Henbane is a member of Solanaceae family that grows 1-2 feet in height. It has large, pointed leaves with irregular lobes that alternate on the stem. Both the stem and leaves are sticky and have glandular hairs. The bell-shaped flowers have five white to dark yellow petals with purple veins and dark centers. The seedpods have up to 500 tiny dark brown seeds, similar to poppy seeds.
Botanical Name: Hyoscyamus niger
Common/Folk Names: Black Henbane, Cassilago, Common Henbane, Devil’s Eye, Henbane, Hebenon, Henbell, Hogsbean, Jupiter’s Bean, Poison Tobacco, and Stinking Nightshade.
Life Cycle: annual and biennial
Habitat: waste ground, roadside, soil heaps, fields, church lands, ruins, mills, harbors; native to Eurasia and naturalized throughout much of the world
Smell: nauseous odor, similar to tobacco
Taste: leaves and seeds are unpleasant, bitter, and acrid, leaves are also gluey
- Henbane is poisonous to humans and most animals. However, hogs are said to feed upon the leaves and suffer no ill effects. Hence, one of the common names is hogsbean.
- Atropine, hyoscyamine, scopolamine, and other tropane alkaloids are in the foliage and seeds.
- Common effects of henbane ingestion in humans include strong hallucinations, dilated pupils, restlessness, and flushed skin. Less common symptoms include tachycardia, convulsions, vomiting, hypertension, hyperpyrexia, and ataxia (loss of control over bodily movement).
- Eating even a low dosage of the leaves and roots produces maniacal delirium.
- Used in combination with other plants, such as mandrake, deadly nightshade, and datura, it was used as an anesthetic potion for its psychoactive properties. Don’t try it.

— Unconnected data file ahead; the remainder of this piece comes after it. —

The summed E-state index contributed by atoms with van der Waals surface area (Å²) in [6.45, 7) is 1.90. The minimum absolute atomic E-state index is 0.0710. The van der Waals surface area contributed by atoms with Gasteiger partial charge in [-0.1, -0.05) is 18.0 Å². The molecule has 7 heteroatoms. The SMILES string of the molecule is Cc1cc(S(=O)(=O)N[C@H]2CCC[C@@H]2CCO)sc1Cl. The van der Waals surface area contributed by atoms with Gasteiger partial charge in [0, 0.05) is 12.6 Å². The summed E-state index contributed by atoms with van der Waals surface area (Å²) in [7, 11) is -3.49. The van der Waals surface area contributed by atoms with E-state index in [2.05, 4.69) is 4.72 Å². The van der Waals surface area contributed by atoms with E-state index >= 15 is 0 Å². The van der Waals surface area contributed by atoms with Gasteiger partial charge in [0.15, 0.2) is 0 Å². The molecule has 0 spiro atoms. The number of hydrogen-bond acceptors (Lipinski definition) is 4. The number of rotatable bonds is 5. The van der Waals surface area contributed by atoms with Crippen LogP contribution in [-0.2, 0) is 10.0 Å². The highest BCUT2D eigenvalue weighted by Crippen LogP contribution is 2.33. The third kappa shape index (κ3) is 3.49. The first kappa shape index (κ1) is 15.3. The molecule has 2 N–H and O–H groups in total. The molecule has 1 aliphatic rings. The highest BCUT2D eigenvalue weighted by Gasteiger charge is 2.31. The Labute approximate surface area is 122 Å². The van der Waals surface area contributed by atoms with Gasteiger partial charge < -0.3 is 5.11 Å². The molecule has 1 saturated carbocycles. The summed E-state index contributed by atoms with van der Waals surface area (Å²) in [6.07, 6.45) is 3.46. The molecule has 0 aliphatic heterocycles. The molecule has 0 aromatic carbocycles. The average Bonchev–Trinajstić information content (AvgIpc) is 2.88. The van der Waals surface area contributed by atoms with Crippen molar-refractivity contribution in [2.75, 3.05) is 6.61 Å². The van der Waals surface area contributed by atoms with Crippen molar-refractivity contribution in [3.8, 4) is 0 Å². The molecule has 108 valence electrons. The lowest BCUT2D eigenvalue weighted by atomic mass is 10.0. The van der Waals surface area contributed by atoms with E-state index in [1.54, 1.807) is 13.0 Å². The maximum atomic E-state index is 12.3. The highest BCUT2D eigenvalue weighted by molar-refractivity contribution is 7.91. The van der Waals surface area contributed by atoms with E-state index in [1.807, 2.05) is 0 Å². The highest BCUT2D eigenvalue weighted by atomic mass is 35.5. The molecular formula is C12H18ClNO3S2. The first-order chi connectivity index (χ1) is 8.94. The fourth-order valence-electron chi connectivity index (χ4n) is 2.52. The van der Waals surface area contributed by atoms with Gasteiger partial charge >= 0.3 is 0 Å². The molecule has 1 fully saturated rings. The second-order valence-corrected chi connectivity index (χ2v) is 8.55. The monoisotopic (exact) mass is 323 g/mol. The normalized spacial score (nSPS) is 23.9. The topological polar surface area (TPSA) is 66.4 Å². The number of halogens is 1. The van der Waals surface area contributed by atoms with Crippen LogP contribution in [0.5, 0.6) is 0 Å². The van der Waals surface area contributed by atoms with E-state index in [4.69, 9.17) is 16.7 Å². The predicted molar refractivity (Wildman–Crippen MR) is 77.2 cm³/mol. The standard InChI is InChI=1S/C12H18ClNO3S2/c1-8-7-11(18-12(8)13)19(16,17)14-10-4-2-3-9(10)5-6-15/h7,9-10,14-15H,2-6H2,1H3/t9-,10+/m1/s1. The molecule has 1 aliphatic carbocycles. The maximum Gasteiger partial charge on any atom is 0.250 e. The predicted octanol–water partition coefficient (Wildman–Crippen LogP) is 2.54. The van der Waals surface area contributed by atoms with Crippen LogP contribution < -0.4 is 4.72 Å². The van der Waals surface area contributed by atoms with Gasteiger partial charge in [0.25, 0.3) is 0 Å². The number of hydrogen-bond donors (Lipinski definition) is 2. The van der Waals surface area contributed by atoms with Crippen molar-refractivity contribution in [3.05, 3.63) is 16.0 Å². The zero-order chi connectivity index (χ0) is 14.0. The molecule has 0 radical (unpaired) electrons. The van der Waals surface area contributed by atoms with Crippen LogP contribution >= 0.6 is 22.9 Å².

- Pliny documented the use of henbane.
- Gruit, an old-fashioned herb mixture used for bittering and flavoring beer, used henbane as flavoring.
- Henbane was also used to relieve pain from gout, the sciatica, and other joint pains.
- When combined with vinegar and applied to the forehead and temples, it was believed to relieve headaches and fevers.
- Necklaces were made from the root, then hung around children’s necks as charms to prevent fits and to ease teething.
- The name henbane is derived from the old belief that the seeds were fatal to poultry. Others believe the name is derived from hen-bell due to the shape of the flowers.
- Henbane is thought to be the “hebenon” poured into of Hamlet’s father ear.
- Henbane is considered a witch plant.
- The dead in Hades are crowned with henbane as they wander hopelessly beside the River Styx.
- Spells and rituals use henbane in baneful magic (harmful magic), to attract love, divination, and to bring rain.
In the Language of Flowers, it means: imperfection, fault
This is a reference for fiction writers and should not be taken as medical or spiritual advice.
Cunningham’s Encyclopedia of Magical Herbs by Scott Cunningham
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